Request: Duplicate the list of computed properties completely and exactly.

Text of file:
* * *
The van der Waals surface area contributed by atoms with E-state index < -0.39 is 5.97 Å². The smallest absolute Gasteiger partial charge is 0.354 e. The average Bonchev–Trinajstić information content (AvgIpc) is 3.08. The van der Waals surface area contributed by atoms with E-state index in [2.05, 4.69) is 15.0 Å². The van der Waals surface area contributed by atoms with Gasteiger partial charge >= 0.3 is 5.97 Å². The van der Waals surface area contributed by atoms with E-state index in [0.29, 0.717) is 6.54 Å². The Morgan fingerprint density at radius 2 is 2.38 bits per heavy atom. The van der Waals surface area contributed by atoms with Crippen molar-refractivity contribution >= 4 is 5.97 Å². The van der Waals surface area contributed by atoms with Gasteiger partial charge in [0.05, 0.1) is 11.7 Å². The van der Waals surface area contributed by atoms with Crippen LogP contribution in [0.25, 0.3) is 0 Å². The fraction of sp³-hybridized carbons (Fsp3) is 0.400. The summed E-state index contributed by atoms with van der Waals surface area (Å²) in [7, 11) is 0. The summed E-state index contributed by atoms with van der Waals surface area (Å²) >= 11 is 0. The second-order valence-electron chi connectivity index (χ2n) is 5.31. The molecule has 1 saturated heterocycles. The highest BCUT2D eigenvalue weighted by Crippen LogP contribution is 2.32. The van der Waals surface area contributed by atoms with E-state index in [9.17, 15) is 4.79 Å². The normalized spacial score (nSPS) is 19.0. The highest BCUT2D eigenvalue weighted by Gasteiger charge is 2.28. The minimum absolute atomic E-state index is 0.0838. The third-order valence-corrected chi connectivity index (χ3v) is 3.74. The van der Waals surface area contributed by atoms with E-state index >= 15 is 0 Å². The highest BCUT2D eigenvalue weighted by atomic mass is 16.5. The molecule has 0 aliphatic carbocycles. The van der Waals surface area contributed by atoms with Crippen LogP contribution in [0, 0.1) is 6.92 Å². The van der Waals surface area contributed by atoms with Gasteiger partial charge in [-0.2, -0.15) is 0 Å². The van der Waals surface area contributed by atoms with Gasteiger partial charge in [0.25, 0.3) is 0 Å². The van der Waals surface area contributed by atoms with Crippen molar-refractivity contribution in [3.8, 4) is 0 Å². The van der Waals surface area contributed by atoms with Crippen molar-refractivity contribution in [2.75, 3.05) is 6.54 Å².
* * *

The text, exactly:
The van der Waals surface area contributed by atoms with E-state index < -0.39 is 5.97 Å². The smallest absolute Gasteiger partial charge is 0.354 e. The average Bonchev–Trinajstić information content (AvgIpc) is 3.08. The van der Waals surface area contributed by atoms with E-state index in [2.05, 4.69) is 15.0 Å². The van der Waals surface area contributed by atoms with Gasteiger partial charge >= 0.3 is 5.97 Å². The van der Waals surface area contributed by atoms with E-state index in [0.29, 0.717) is 6.54 Å². The Morgan fingerprint density at radius 2 is 2.38 bits per heavy atom. The van der Waals surface area contributed by atoms with Crippen molar-refractivity contribution >= 4 is 5.97 Å². The van der Waals surface area contributed by atoms with Gasteiger partial charge in [0.05, 0.1) is 11.7 Å². The van der Waals surface area contributed by atoms with Crippen LogP contribution in [0.25, 0.3) is 0 Å². The fraction of sp³-hybridized carbons (Fsp3) is 0.400. The summed E-state index contributed by atoms with van der Waals surface area (Å²) in [7, 11) is 0. The summed E-state index contributed by atoms with van der Waals surface area (Å²) >= 11 is 0. The second-order valence-electron chi connectivity index (χ2n) is 5.31. The molecule has 1 saturated heterocycles. The highest BCUT2D eigenvalue weighted by Crippen LogP contribution is 2.32. The van der Waals surface area contributed by atoms with E-state index in [9.17, 15) is 4.79 Å². The normalized spacial score (nSPS) is 19.0. The highest BCUT2D eigenvalue weighted by Gasteiger charge is 2.28. The minimum absolute atomic E-state index is 0.0838. The third-order valence-corrected chi connectivity index (χ3v) is 3.74. The van der Waals surface area contributed by atoms with E-state index >= 15 is 0 Å². The highest BCUT2D eigenvalue weighted by atomic mass is 16.5. The molecule has 0 aliphatic carbocycles. The van der Waals surface area contributed by atoms with Crippen LogP contribution in [0, 0.1) is 6.92 Å². The van der Waals surface area contributed by atoms with Gasteiger partial charge in [-0.2, -0.15) is 0 Å². The van der Waals surface area contributed by atoms with Gasteiger partial charge in [0.25, 0.3) is 0 Å². The van der Waals surface area contributed by atoms with Crippen molar-refractivity contribution in [3.8, 4) is 0 Å². The van der Waals surface area contributed by atoms with Crippen molar-refractivity contribution in [2.75, 3.05) is 6.54 Å².